Alvarez told CL that the delivery hours will be from 11 a.m.-9 p.m. seven days a week. You can even call Rooster & the Till (813-374-8940) to place an order.

The Rooster meal is priced at $20 a person. It’ll include a cucumber-tomato herbed salad, and ask diners to choose between Rooster’s famous short-rib gnocchi or roast chicken thighs served with cauliflower and twice-fried potato wedges. Dessert will be double chocolate chip cookies. Alvarez said that the Rooster team may also be able to make something on the regular menu depending on ingredient availability.

By 4 p.m. on Rooster Re-Dux's first day open, the kitchen had taken over 60 orders.

"Some were very very large, Alvarez told CL. "The response is very encouraging."

“We want to make customers happy; we’re going to be flexible and do the best we can because it’s the right thing to do,” he added. “Mix and match what you want, we want to make it happen.”

Items from the Nebraska Mini-Mart include the bulgogi Korean cheesesteak with kimchi and gochujang mayo, the fried chicken sandwich, and the vegetarian-friendly sloppy Joe nachos. Gallito lovers who frequent the Sparkman Wharf and Lakeland Joinery locations can choose from four different tacos, street corn and street corn and Masienda tortillas chips with a choice of guacamole or queso (menu is available below.)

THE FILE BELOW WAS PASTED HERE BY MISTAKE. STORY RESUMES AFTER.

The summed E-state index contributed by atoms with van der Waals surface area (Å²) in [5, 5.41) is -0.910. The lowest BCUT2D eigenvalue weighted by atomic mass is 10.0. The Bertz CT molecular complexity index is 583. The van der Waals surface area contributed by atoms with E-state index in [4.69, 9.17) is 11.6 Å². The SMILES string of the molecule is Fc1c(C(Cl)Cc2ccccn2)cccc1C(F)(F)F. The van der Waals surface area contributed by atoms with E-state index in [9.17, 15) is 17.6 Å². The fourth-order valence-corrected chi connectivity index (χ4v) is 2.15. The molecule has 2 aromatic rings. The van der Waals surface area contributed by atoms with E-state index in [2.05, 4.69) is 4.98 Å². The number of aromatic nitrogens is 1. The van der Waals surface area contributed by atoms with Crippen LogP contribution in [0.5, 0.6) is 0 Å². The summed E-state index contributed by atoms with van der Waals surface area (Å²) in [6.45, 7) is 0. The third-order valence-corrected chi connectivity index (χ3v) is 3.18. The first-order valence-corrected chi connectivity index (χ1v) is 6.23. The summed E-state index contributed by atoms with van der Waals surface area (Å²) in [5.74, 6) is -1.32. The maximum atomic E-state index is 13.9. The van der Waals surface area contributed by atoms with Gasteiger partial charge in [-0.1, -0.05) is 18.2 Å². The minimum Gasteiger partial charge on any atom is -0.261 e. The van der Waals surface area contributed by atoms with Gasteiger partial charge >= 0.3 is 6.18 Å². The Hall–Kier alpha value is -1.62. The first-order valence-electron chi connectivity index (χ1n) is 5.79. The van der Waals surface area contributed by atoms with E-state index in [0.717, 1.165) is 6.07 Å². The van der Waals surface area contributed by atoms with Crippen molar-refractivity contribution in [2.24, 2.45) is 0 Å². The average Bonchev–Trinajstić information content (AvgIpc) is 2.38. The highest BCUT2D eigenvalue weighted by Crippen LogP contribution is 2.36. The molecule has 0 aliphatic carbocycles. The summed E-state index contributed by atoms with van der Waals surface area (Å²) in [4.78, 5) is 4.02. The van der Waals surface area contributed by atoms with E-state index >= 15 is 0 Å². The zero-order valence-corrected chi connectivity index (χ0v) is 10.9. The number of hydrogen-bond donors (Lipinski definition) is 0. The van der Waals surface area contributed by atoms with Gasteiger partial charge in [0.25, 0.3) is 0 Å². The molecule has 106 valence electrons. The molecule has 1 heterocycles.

“I’m not necessarily trying to reinvent the culinary wheel here, and I’m not trying to win awards” Alvarez, who’s been nominated for a James Beard (Best Chef South 2017), told CL.

“I’m just trying to do right by our employees, who we view as family, and I need to do everything I can to get them back.”

Full disclosure: From Oct. 2014-Aug. 2019, this writer worked, on a barter basis, with Proper House Group in helping coordinate its social media efforts.

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About The Author

Ray Roa

Read his 2016 intro letter and disclosures from 2022 and 2021. Ray Roa started freelancing for Creative Loafing Tampa in January 2011 and was hired as music editor in August 2016. He became Editor-In-Chief in August 2019. Past work can be seen at Suburban Apologist, Tampa Bay Times, Consequence of Sound and The...